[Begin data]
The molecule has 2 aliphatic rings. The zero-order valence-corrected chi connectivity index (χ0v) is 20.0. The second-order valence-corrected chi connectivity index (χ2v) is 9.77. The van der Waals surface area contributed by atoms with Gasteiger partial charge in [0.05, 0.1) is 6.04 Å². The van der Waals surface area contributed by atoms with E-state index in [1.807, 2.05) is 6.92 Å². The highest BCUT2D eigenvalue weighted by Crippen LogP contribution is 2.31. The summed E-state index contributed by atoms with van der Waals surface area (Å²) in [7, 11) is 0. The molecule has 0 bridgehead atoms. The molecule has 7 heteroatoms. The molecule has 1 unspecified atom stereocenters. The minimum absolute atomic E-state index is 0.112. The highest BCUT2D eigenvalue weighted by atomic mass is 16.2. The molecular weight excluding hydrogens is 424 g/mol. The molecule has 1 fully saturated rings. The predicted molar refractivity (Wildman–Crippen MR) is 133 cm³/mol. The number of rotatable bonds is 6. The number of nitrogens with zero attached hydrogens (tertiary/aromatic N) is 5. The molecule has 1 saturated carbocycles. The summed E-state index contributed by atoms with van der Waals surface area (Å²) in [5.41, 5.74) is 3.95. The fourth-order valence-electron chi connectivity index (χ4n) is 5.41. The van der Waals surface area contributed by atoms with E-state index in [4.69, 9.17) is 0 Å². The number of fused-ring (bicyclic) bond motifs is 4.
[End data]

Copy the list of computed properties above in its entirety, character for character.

The molecule has 2 aliphatic rings. The zero-order valence-corrected chi connectivity index (χ0v) is 20.0. The second-order valence-corrected chi connectivity index (χ2v) is 9.77. The van der Waals surface area contributed by atoms with Gasteiger partial charge in [0.05, 0.1) is 6.04 Å². The van der Waals surface area contributed by atoms with E-state index in [1.807, 2.05) is 6.92 Å². The highest BCUT2D eigenvalue weighted by Crippen LogP contribution is 2.31. The summed E-state index contributed by atoms with van der Waals surface area (Å²) in [7, 11) is 0. The molecule has 0 bridgehead atoms. The molecule has 7 heteroatoms. The molecule has 1 unspecified atom stereocenters. The minimum absolute atomic E-state index is 0.112. The highest BCUT2D eigenvalue weighted by atomic mass is 16.2. The molecular weight excluding hydrogens is 424 g/mol. The molecule has 1 fully saturated rings. The predicted molar refractivity (Wildman–Crippen MR) is 133 cm³/mol. The number of rotatable bonds is 6. The number of nitrogens with zero attached hydrogens (tertiary/aromatic N) is 5. The molecule has 1 saturated carbocycles. The summed E-state index contributed by atoms with van der Waals surface area (Å²) in [5.41, 5.74) is 3.95. The fourth-order valence-electron chi connectivity index (χ4n) is 5.41. The van der Waals surface area contributed by atoms with E-state index in [4.69, 9.17) is 0 Å². The number of fused-ring (bicyclic) bond motifs is 4.